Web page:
Feminism in Technology and Cycling

I’ve wanted to write this for a long time, but got rather scared about posting anything about feminism after the recent “It’s about ethics in games journalism” nonsense.

The scariest thing is that I have friends who genuinely believe that it really WAS about ethics in games journalism, not about keeping minorities out of their exclusive club.

Feminism in Technology

I’m in the middle of this really great Venn diagram, so I’ve started seeing a lot of similarities in campaigning and threats. I write software user manuals, so I consider myself a part of the software industry. I also commute by bike (at least, I did until pregnancy made me take a break) and have gotten involved in cycle campaigning.

Venn diagram of cyclist, female, and tech

As a woman in technology and as a cyclist on the roads, I’m a minority. And, it turns out, minorities don’t really get treated fairly…

Physical threats

Inpatient drivers and catcallers don’t necessarily realise just how threatening they are. What they do have in common is that they’re unashamedly using their position of power.

It’s unlikely that a car that’s driving too close to a cyclist is going to be injured. The car can, then, be used as a tool to threaten a cyclist with little risk to the driver. Likewise, a catcaller is unlikely to catcall if they think there’s any risk that the target would harm them back.

Victim Blaming

When I come home, upset because my life has again been risked on the roads, the reaction from friends and family is rarely “I wish people were more considerate of you! The police should do something about this!” Instead, it’s questions of “Were you wearing high-vis?”, “Were you wearing a helmet?”, “Why don’t you just stop cycling if it’s making you so miserable?”. It doesn’t matter what someone is wearing – I should not be punished with assault just because I’m not wearing what people want me to wear.

It makes me angry, deeply angry, that friends and family should push me to give up something I love. I am not the one doing wrong here, I am not the one who needs to change. By advising me to give up cycling, they are implying that it is my own fault that my life is risked, not those other people who are breaking rules and threatening me.

Any sensible person wouldn’t throw themself into the path of a vehicle that would injure injure them. People on bikes aren’t the ones who wield the strength and power.

Women for years have been fighting for the right to wear what they want and to walk where they want without fear of assault.

I will cycle in a short skirt without a helmet– Why should that mean I’m asking for harassment?

Anti-Feminism and Vehicular Cyclists

I have a friend who’s a staunch vehicular cyclist. The reasoning being “I have the right to be in the centre of this lane, the motorists are obligated to slow down and wait until it’s safe to pass. There’s no problem here, just people not following the rules. Enforce the rules and you won’t need to take away road space just for cyclists.

This same friend of mine thinks it’s wrong to have women-only groups in the technology sector, on the grounds that it’s unfair to men.

I can’t argue with the “fairness” of it. Yes, it’s unfair to exclude men, but it’s also unfair that the minority groups such as women and people of colour are forced to endure marginalisation and harassment on a daily basis and we rather need to have a support group lest we leave the industry altogether!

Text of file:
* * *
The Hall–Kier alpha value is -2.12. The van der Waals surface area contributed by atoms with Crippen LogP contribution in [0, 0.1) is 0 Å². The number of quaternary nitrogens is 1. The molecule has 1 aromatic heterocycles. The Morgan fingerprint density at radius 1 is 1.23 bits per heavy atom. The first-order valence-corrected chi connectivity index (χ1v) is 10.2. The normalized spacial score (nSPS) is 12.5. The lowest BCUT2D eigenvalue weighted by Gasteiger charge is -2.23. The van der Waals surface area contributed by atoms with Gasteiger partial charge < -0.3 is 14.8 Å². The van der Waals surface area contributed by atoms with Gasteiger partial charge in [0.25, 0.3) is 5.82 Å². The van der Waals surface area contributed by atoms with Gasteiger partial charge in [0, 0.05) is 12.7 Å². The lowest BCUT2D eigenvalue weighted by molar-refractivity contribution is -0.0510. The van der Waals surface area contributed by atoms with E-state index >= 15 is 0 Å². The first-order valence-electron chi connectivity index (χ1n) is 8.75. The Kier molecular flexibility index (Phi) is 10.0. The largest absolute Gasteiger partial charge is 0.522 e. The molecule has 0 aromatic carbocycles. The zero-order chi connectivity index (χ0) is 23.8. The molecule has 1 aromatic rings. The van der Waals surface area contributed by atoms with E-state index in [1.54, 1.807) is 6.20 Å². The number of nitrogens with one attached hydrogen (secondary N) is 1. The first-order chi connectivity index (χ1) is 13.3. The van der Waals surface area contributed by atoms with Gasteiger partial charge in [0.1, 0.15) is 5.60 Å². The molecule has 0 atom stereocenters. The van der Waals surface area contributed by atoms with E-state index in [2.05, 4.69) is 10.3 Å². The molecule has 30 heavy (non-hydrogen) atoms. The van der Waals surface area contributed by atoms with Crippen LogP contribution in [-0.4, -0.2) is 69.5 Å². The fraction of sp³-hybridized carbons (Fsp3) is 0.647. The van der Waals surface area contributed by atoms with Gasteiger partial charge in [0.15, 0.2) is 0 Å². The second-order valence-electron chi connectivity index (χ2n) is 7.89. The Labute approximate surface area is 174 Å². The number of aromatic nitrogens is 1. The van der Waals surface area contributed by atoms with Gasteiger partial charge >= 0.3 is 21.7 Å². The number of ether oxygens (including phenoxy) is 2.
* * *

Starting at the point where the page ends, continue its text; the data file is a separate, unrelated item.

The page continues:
Yes, it’s all well and good saying that enforcing the rules will make the roads a friendlier place — but people are only human and they will use the power that they have. They’ll do reckless things because they aren’t always aware of how much more power they have than the more vulnerable road users.

Where resources go

There is a problem with allocation of resources in both trying to get women into STEM and get more people onto bikes. There’s a huge number of campaigners all crying out for mostly the same things, but those with the money keep insisting on spending it elsewhere.

There’s a huge number of big software companies who are throwing money at schools to try to get kids into software development and especially the young girls. They should be spending money at trying to retain the few women they have already in the field which would, in turn, provide role models for the young girls they’re so desperate to get in. This would involve upsetting some folk (like those who think it’s unfair to have women-only groups) but it would benefit everyone in the long run if there was a more diverse industry.

Something similar happens with money to get people onto bikes . The politicians keep throwing money at the “easy solution” that won’t upset the motoring lobby– cycle training. But training won’t get people to STAY on their bikes. To get people onto their bikes and to get them to stay, there needs to be infrastructure changes. They’re expensive, and it requires ruffling some feathers, but it’ll benefit everyone in the long run.

 Cultural Change

There needs to be a cultural shift, there’s no question about that. Changing our society to make women equal, truly equal, is not just about paying them the same and letting them take time out for families. It’s also accepting fathers as caregivers, too. It’s about no one doing a double-take when you say that your closest female friend is a software developer, or that your father is a nurse;  anyone should be able do the work that they want to do.

On our roads, it’s about making the groups of such disparate vulnerability all equally safe. This means giving them their own space. This means enabling people to choose which mode of transport suits them best, because it is most convenient or pleasurable, not because it is most safe.

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